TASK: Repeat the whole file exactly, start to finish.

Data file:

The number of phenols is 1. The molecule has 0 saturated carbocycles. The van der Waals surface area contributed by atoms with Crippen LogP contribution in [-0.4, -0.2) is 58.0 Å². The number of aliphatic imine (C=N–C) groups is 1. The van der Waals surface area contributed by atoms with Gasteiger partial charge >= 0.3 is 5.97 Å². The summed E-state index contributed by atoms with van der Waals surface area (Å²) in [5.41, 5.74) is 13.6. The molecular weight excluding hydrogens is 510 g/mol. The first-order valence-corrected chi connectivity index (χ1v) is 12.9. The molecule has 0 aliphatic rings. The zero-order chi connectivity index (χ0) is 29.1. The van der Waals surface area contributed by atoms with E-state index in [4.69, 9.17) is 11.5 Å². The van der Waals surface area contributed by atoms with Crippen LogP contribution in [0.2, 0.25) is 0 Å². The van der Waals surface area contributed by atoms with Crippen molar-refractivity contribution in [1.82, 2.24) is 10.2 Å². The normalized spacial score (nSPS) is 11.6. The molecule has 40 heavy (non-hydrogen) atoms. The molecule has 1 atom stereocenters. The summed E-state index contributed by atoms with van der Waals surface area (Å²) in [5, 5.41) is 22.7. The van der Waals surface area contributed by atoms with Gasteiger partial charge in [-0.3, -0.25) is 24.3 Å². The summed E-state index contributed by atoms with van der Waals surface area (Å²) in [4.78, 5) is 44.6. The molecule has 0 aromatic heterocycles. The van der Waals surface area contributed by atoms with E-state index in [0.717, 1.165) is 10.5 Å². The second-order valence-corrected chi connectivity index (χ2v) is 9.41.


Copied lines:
The number of phenols is 1. The molecule has 0 saturated carbocycles. The van der Waals surface area contributed by atoms with Crippen LogP contribution in [-0.4, -0.2) is 58.0 Å². The number of aliphatic imine (C=N–C) groups is 1. The van der Waals surface area contributed by atoms with Gasteiger partial charge >= 0.3 is 5.97 Å². The summed E-state index contributed by atoms with van der Waals surface area (Å²) in [5.41, 5.74) is 13.6. The molecular weight excluding hydrogens is 510 g/mol. The first-order valence-corrected chi connectivity index (χ1v) is 12.9. The molecule has 0 aliphatic rings. The zero-order chi connectivity index (χ0) is 29.1. The van der Waals surface area contributed by atoms with E-state index in [4.69, 9.17) is 11.5 Å². The van der Waals surface area contributed by atoms with Crippen LogP contribution in [0.2, 0.25) is 0 Å². The van der Waals surface area contributed by atoms with Crippen molar-refractivity contribution in [1.82, 2.24) is 10.2 Å². The normalized spacial score (nSPS) is 11.6. The molecule has 40 heavy (non-hydrogen) atoms. The molecule has 1 atom stereocenters. The summed E-state index contributed by atoms with van der Waals surface area (Å²) in [5, 5.41) is 22.7. The van der Waals surface area contributed by atoms with Gasteiger partial charge in [-0.3, -0.25) is 24.3 Å². The summed E-state index contributed by atoms with van der Waals surface area (Å²) in [4.78, 5) is 44.6. The molecule has 0 aromatic heterocycles. The van der Waals surface area contributed by atoms with E-state index in [0.717, 1.165) is 10.5 Å². The second-order valence-corrected chi connectivity index (χ2v) is 9.41.